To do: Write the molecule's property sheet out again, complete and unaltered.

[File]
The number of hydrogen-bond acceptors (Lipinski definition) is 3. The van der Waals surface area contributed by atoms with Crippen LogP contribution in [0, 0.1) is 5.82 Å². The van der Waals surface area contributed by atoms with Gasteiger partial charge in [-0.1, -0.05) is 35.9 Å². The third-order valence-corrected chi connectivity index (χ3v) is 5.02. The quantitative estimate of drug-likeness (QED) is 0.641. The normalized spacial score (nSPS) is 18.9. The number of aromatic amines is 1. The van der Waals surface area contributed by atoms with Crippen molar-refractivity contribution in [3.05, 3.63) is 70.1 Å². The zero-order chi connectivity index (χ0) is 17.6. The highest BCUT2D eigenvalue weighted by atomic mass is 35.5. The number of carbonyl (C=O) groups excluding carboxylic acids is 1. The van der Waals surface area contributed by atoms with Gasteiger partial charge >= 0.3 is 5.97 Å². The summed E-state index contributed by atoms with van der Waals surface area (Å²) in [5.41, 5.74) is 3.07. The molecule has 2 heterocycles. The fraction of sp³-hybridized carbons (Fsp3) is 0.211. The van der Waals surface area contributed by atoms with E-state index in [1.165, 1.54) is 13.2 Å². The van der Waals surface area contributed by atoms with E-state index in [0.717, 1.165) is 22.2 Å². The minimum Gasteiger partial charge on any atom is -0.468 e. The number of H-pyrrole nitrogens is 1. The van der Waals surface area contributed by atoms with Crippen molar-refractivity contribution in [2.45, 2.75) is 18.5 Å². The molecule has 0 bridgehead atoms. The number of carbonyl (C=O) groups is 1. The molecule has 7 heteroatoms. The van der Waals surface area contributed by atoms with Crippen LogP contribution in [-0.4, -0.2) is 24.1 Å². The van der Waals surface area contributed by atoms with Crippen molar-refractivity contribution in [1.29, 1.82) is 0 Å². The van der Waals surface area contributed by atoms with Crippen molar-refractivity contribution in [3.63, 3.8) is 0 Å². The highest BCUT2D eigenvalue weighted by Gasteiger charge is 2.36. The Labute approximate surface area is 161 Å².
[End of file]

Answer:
The number of hydrogen-bond acceptors (Lipinski definition) is 3. The van der Waals surface area contributed by atoms with Crippen LogP contribution in [0, 0.1) is 5.82 Å². The van der Waals surface area contributed by atoms with Gasteiger partial charge in [-0.1, -0.05) is 35.9 Å². The third-order valence-corrected chi connectivity index (χ3v) is 5.02. The quantitative estimate of drug-likeness (QED) is 0.641. The normalized spacial score (nSPS) is 18.9. The number of aromatic amines is 1. The van der Waals surface area contributed by atoms with Crippen molar-refractivity contribution in [3.05, 3.63) is 70.1 Å². The zero-order chi connectivity index (χ0) is 17.6. The highest BCUT2D eigenvalue weighted by atomic mass is 35.5. The number of carbonyl (C=O) groups excluding carboxylic acids is 1. The van der Waals surface area contributed by atoms with Gasteiger partial charge >= 0.3 is 5.97 Å². The summed E-state index contributed by atoms with van der Waals surface area (Å²) in [5.41, 5.74) is 3.07. The molecule has 2 heterocycles. The fraction of sp³-hybridized carbons (Fsp3) is 0.211. The van der Waals surface area contributed by atoms with E-state index in [1.165, 1.54) is 13.2 Å². The van der Waals surface area contributed by atoms with E-state index in [0.717, 1.165) is 22.2 Å². The minimum Gasteiger partial charge on any atom is -0.468 e. The number of H-pyrrole nitrogens is 1. The van der Waals surface area contributed by atoms with Crippen molar-refractivity contribution in [2.45, 2.75) is 18.5 Å². The molecule has 0 bridgehead atoms. The number of carbonyl (C=O) groups is 1. The molecule has 7 heteroatoms. The van der Waals surface area contributed by atoms with Crippen LogP contribution in [-0.4, -0.2) is 24.1 Å². The van der Waals surface area contributed by atoms with Crippen molar-refractivity contribution in [1.29, 1.82) is 0 Å². The van der Waals surface area contributed by atoms with Crippen molar-refractivity contribution in [3.63, 3.8) is 0 Å². The highest BCUT2D eigenvalue weighted by Gasteiger charge is 2.36. The Labute approximate surface area is 161 Å².